The National Venture Capital Association issued its latest quarterly report on VC fundraising and the news for enterpreneurs isn't good. Michael Greeley of Flybridge Capital Partners of Boston points out on his blog that 55 percent of the money raised went into the top five funds. He writes:
While I expected more rapid contraction of the industry, the amount of consolidation at the top of the pyramid is dramatic. Arguably this implies a more challenging time for entrepreneurs as there continues to be fewer robust VC franchises available to them.
That's one concern. Marcus said there's also cause for concern that such large funds won't be able to throw off the kind of cash investors associate with the high-risk, high-reward world of venture capital. "I think it will be challenging for those managers to produce venture-like returns," he said.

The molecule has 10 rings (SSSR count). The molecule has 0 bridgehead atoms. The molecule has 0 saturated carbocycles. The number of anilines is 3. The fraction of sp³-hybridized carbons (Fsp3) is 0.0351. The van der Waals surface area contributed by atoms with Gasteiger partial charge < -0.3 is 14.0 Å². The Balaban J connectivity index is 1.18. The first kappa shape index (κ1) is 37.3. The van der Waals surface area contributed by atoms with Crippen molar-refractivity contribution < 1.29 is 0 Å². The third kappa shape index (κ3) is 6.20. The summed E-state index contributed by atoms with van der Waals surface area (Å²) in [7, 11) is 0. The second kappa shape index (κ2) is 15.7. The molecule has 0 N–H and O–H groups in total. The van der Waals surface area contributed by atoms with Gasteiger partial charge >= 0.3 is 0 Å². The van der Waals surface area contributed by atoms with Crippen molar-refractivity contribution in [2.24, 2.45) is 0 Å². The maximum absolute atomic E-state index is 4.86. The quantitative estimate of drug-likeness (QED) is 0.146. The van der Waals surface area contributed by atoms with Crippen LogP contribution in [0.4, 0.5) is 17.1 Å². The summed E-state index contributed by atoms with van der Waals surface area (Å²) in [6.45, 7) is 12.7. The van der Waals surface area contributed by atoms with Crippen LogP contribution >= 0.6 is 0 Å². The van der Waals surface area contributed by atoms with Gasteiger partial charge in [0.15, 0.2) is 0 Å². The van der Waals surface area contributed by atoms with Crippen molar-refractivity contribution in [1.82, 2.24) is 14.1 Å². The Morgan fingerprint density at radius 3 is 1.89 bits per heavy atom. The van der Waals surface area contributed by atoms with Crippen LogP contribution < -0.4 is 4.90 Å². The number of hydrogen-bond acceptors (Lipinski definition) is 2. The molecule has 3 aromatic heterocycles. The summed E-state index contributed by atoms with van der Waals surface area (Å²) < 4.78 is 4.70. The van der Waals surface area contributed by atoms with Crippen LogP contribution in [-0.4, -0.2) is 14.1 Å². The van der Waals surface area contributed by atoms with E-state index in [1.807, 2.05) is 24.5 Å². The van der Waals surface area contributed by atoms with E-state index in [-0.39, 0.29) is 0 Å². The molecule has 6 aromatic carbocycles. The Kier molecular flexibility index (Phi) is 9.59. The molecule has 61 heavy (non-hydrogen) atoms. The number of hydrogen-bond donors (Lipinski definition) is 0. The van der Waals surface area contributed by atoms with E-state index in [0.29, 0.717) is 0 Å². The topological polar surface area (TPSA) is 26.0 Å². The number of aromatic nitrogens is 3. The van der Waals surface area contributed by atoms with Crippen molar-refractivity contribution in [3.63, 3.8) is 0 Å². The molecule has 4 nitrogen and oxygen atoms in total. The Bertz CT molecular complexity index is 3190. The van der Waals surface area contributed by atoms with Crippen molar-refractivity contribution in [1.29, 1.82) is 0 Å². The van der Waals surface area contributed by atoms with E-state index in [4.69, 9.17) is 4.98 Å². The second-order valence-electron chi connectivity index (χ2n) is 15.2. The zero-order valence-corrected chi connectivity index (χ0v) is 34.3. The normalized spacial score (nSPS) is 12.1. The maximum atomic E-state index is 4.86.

As many of you know, the challenges of the past five years for start-ups, early-stage, and even growth companies in accessing the capital markets have been significant. There are many folks saying that the traditional VC model is broken and, based on the recent report, it would appear that the market agrees. Funding is down and diversification of funding sources is shrinking. What is needed is a broader base of "not-so-risk-averse" capital sources that can be efficiently accessed. Smaller funds with more hands-on managers, capable of moving companies along the continuum from start-up to commercial viable enterprise, but without destroying the entrepreneurial spirit and unique culture of these organizations. Another $1 billion VC fund isn't going to be helpful. Creating 50 funds each with $20 MM to deploy would be. That's our view and in the coming months, we'll be looking to do exactly that. Stay tuned.